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3 myths about stress

Debunking some common incorrect beliefs

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MYTH 1: STRESS IS A MENTAL ILLNESS

Stress is our primitive, innate, automatic survival mechanism that gets triggered by perceived threats; stress is the very reason why we are on this planet today. Defining stress as an illness could not be further from the truth! Stress becomes a problem when chronic, because it starts causing a multitude of physical issues and mental struggles, affecting our normal functioning. Stress per se is not an illness, but long-term persistent stress that is unhealthily managed can lead to illness.

MYTH 2: STRESS ONLY AFFECTS WEAK PEOPLE

As mentioned above, everyone experiences stress, simply because it is built in our primitive brain. Being stressed has nothing to do with being weak, it simply means that our brain works! There are some people that are more likely to be stressed, which does not make them “weak”, but more prone to it. For instance, having had an adverse childhood and upbringing is a risk factor for being more vulnerable to experience stress in adulthood. Traumatic events and severe and/or chronic illness are also correlated with higher probability of stress.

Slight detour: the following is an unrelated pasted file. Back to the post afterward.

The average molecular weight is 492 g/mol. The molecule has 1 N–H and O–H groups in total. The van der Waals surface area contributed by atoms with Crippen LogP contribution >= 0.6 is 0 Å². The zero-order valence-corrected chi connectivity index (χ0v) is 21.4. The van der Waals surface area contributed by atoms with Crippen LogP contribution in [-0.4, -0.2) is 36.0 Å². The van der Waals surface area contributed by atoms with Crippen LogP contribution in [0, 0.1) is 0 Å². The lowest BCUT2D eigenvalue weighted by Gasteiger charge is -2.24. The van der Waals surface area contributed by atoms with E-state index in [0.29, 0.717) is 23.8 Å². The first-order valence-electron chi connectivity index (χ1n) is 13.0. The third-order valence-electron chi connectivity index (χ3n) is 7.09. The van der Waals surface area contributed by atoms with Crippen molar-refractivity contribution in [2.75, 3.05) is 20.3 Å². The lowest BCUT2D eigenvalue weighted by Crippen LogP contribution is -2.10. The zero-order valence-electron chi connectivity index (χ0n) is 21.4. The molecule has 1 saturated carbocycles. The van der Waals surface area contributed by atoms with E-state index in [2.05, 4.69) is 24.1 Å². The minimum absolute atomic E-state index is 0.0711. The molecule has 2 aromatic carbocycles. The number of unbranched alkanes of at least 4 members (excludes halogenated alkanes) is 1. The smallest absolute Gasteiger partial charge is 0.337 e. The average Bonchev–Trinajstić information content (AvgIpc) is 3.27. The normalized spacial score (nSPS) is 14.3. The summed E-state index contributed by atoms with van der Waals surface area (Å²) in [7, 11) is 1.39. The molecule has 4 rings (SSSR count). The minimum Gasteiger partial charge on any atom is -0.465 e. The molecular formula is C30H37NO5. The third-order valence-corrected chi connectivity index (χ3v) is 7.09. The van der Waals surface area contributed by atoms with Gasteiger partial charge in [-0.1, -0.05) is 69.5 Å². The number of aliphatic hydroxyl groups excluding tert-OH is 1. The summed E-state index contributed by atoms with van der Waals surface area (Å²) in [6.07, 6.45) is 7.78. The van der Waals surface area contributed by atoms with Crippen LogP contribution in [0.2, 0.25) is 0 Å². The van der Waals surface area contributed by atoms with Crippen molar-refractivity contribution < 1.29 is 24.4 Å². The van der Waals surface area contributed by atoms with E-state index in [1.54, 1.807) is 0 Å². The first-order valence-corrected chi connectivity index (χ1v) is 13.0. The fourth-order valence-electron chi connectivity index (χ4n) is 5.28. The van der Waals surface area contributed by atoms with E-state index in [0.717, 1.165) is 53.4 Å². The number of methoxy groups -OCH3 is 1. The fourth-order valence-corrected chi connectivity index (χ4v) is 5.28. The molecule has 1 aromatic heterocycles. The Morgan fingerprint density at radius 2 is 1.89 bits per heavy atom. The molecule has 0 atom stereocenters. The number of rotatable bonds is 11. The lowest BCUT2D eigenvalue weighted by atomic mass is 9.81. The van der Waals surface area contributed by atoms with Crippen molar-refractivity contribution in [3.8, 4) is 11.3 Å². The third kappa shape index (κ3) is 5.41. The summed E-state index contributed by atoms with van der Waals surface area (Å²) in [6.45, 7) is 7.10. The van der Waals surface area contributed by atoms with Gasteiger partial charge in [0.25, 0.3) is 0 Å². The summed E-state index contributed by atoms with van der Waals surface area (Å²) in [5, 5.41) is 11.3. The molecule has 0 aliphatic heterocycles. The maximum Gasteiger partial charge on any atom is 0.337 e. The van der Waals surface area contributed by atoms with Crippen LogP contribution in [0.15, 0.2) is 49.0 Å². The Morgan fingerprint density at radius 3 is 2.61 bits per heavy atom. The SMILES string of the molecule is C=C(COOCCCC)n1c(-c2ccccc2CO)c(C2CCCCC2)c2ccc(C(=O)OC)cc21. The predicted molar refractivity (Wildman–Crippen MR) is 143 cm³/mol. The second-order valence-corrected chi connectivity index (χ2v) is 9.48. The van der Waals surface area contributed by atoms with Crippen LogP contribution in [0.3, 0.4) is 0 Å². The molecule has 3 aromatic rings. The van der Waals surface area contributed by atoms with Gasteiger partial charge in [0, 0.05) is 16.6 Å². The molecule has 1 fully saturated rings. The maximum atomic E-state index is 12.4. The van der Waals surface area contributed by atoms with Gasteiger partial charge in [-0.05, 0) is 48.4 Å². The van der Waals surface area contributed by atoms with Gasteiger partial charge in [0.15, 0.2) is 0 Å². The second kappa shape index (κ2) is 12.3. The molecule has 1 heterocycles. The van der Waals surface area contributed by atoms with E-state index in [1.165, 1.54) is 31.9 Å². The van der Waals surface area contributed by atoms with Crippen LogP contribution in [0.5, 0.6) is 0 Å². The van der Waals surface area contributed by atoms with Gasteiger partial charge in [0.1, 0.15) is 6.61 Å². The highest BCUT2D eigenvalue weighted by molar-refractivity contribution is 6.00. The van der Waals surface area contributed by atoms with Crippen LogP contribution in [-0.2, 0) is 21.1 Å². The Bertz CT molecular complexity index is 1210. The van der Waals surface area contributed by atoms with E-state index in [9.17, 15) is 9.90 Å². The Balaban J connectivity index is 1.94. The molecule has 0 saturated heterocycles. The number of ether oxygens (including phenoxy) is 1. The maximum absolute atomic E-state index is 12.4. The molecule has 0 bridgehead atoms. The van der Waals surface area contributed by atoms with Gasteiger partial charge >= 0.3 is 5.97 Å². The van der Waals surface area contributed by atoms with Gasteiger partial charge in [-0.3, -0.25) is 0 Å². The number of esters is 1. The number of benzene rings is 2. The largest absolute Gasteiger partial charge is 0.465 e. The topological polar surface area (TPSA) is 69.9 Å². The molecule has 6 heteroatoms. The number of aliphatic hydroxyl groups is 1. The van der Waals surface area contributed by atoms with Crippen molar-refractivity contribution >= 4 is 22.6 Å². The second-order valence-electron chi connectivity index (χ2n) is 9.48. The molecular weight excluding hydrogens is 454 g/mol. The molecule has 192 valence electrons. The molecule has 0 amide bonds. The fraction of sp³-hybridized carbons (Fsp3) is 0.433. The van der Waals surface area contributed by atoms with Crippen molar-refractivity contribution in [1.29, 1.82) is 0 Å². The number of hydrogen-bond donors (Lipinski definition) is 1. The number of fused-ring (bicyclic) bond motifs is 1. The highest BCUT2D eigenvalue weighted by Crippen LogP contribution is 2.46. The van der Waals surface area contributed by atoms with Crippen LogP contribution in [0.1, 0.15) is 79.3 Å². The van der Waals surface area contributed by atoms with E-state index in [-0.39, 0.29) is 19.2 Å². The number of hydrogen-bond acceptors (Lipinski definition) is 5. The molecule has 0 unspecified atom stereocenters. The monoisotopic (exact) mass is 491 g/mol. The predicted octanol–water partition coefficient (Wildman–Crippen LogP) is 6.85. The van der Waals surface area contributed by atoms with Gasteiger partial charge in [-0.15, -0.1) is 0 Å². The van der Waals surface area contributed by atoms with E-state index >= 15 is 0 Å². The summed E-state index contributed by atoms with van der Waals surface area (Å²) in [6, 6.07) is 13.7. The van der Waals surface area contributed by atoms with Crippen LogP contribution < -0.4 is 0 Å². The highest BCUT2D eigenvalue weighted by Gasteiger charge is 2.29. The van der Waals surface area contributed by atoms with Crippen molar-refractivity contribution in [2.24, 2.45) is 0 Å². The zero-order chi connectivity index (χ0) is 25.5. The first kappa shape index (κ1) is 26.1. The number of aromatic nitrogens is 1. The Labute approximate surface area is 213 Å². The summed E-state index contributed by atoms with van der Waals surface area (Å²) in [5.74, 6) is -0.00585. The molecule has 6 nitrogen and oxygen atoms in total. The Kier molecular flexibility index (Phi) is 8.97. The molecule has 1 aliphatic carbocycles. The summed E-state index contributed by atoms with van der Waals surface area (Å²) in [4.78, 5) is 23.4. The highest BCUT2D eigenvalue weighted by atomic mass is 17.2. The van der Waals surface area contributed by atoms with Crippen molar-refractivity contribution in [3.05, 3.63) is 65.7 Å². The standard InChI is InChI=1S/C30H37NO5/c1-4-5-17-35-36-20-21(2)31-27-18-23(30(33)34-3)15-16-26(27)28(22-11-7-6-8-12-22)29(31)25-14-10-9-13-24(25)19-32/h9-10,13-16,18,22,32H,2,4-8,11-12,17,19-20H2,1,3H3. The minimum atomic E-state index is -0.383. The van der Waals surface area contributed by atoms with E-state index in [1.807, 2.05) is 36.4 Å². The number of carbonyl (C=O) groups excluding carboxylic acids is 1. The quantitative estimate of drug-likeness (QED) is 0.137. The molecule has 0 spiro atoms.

MYTH 3: WE ALL REACT TO STRESS IN THE SAME WAY

It is very important to know and recognise how stress manifests in ourselves, and what our main triggers and vulnerabilities are, in order to become better at managing it. However it is also important to realise that what we know about us does not necessarily apply to others. Each individual has different emotional and behavioural reactions to stress. Even physically we have different vulnerabilities, think for example about people suffering from sharp stomachache vs. others who get skin rashes when under a lot of stress. Some people get angry and aggressive, others withdraw and isolate themselves. Stress causes an automatic physiological reaction which is identical in all people, but how individuals react can be deeply different depending on a variety of factors.

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